Edited By Josefa Ros Velasco
12 This Aisle Has More Than Two Sides: Insights into Depression, Provided by Medical Doctors (Angelika Potempa (The University of Texas Rio Grande Valley))
12 This Aisle Has More Than Two Sides: Insights into Depression, Provided by Medical Doctors
The University of Texas Rio Grande Valley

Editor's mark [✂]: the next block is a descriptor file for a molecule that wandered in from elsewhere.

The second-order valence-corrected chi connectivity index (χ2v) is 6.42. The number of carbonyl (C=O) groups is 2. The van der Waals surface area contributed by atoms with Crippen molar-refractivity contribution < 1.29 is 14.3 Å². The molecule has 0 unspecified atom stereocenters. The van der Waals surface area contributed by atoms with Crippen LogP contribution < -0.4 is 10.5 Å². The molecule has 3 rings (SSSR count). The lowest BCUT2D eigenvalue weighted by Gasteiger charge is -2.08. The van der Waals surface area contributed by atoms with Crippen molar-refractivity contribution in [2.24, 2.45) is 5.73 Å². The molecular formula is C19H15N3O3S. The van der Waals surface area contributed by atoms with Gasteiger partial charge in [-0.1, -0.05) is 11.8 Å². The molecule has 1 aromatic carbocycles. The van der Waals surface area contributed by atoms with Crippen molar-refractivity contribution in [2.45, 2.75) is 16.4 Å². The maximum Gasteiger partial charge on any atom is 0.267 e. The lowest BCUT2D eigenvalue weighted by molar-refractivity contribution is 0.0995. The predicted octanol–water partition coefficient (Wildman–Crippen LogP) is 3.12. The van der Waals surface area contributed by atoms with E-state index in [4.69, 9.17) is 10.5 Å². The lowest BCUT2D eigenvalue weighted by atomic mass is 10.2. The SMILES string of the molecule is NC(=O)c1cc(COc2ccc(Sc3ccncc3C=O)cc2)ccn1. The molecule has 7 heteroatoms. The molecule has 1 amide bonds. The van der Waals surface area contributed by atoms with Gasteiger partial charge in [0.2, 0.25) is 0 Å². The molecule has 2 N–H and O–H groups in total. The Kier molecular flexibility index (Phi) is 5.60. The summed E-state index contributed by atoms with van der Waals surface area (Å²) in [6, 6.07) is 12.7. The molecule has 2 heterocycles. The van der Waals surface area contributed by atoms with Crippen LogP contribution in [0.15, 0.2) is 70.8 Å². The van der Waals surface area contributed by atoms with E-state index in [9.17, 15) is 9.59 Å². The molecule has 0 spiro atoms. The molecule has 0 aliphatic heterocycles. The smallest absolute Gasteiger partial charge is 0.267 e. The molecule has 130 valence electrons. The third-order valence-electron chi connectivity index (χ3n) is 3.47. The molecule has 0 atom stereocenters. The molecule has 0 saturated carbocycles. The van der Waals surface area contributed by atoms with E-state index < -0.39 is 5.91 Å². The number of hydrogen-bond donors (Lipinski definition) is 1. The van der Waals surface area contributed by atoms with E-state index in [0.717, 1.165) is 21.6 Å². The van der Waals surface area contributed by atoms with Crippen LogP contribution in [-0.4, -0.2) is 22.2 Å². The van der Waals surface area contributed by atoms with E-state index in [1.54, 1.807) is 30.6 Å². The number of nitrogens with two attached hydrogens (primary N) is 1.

Memoirs of medical doctors are quite popular; some have even made it on bestseller lists—“Why are memoirs so popular?” (Reisner n.d.; Carr 2014) This is due to various factors, such as, the high social and moral prestige that the medical profession has enjoyed since the 1950s and 1960s (Starr 1982), the readers’ interest in intimate and emotionally engaging stories of how illnesses and losses affect people’s lives, the accomplishments, failures, and challenges that the healers faced in their professional and private lives and the lessons they learned (Zinsser 1987; Barrington 1997), the fact that the medical profession has traditionally belonged to the occupations with very particular fiduciary rules and been very protective of its social, moral, and professional prestige (Gawande 2007; Ruggieri 2012) as well as the storytellers’ desire to validate and “detoxify” their personal lives via writing and to educate their audiences (Broyard 1992, 20–21, 52–55; Nuland 2008, 84–87). That is, the more or less fictitious accounts of medical doctors reflect and partake in the discourses that shape the general public’s attitudes towards the roles of medicine, science, and technologies in our lives as well as with regard to what it means to live a meaningful and enjoyable life in the face of suffering, disability, and death.
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